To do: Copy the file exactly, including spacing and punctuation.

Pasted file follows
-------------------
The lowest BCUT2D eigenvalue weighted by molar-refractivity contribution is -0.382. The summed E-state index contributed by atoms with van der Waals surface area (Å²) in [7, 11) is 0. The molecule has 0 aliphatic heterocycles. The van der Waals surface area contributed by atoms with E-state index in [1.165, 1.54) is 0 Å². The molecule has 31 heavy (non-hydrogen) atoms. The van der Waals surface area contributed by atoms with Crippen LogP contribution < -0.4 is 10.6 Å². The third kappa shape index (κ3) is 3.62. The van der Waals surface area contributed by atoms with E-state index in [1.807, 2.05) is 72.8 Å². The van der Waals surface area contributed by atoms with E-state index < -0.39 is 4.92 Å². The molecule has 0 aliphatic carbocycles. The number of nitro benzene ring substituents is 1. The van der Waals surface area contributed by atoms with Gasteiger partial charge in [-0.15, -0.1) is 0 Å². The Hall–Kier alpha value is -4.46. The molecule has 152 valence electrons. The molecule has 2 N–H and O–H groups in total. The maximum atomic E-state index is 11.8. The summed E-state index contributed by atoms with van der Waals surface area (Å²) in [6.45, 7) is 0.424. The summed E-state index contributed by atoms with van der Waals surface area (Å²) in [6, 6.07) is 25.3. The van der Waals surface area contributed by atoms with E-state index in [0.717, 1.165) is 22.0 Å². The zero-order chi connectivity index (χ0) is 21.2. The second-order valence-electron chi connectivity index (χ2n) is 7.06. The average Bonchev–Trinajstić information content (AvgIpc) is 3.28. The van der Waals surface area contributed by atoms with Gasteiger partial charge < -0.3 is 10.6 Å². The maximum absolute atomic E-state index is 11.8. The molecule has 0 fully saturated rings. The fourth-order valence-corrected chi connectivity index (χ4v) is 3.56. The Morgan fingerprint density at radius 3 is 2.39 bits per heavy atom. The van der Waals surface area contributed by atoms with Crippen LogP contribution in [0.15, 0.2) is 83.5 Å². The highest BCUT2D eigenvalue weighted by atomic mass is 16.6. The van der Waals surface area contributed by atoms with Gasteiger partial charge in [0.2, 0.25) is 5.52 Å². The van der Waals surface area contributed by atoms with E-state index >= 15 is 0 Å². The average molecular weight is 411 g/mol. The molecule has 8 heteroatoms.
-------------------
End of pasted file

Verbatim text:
The lowest BCUT2D eigenvalue weighted by molar-refractivity contribution is -0.382. The summed E-state index contributed by atoms with van der Waals surface area (Å²) in [7, 11) is 0. The molecule has 0 aliphatic heterocycles. The van der Waals surface area contributed by atoms with E-state index in [1.165, 1.54) is 0 Å². The molecule has 31 heavy (non-hydrogen) atoms. The van der Waals surface area contributed by atoms with Crippen LogP contribution < -0.4 is 10.6 Å². The third kappa shape index (κ3) is 3.62. The van der Waals surface area contributed by atoms with E-state index in [1.807, 2.05) is 72.8 Å². The van der Waals surface area contributed by atoms with E-state index < -0.39 is 4.92 Å². The molecule has 0 aliphatic carbocycles. The number of nitro benzene ring substituents is 1. The van der Waals surface area contributed by atoms with Gasteiger partial charge in [-0.15, -0.1) is 0 Å². The Hall–Kier alpha value is -4.46. The molecule has 152 valence electrons. The molecule has 2 N–H and O–H groups in total. The maximum atomic E-state index is 11.8. The summed E-state index contributed by atoms with van der Waals surface area (Å²) in [6.45, 7) is 0.424. The summed E-state index contributed by atoms with van der Waals surface area (Å²) in [6, 6.07) is 25.3. The van der Waals surface area contributed by atoms with E-state index in [0.717, 1.165) is 22.0 Å². The zero-order chi connectivity index (χ0) is 21.2. The second-order valence-electron chi connectivity index (χ2n) is 7.06. The average Bonchev–Trinajstić information content (AvgIpc) is 3.28. The van der Waals surface area contributed by atoms with Gasteiger partial charge < -0.3 is 10.6 Å². The maximum absolute atomic E-state index is 11.8. The molecule has 0 fully saturated rings. The fourth-order valence-corrected chi connectivity index (χ4v) is 3.56. The Morgan fingerprint density at radius 3 is 2.39 bits per heavy atom. The van der Waals surface area contributed by atoms with Crippen LogP contribution in [0.15, 0.2) is 83.5 Å². The highest BCUT2D eigenvalue weighted by atomic mass is 16.6. The van der Waals surface area contributed by atoms with Gasteiger partial charge in [0.2, 0.25) is 5.52 Å². The van der Waals surface area contributed by atoms with E-state index >= 15 is 0 Å². The average molecular weight is 411 g/mol. The molecule has 8 heteroatoms.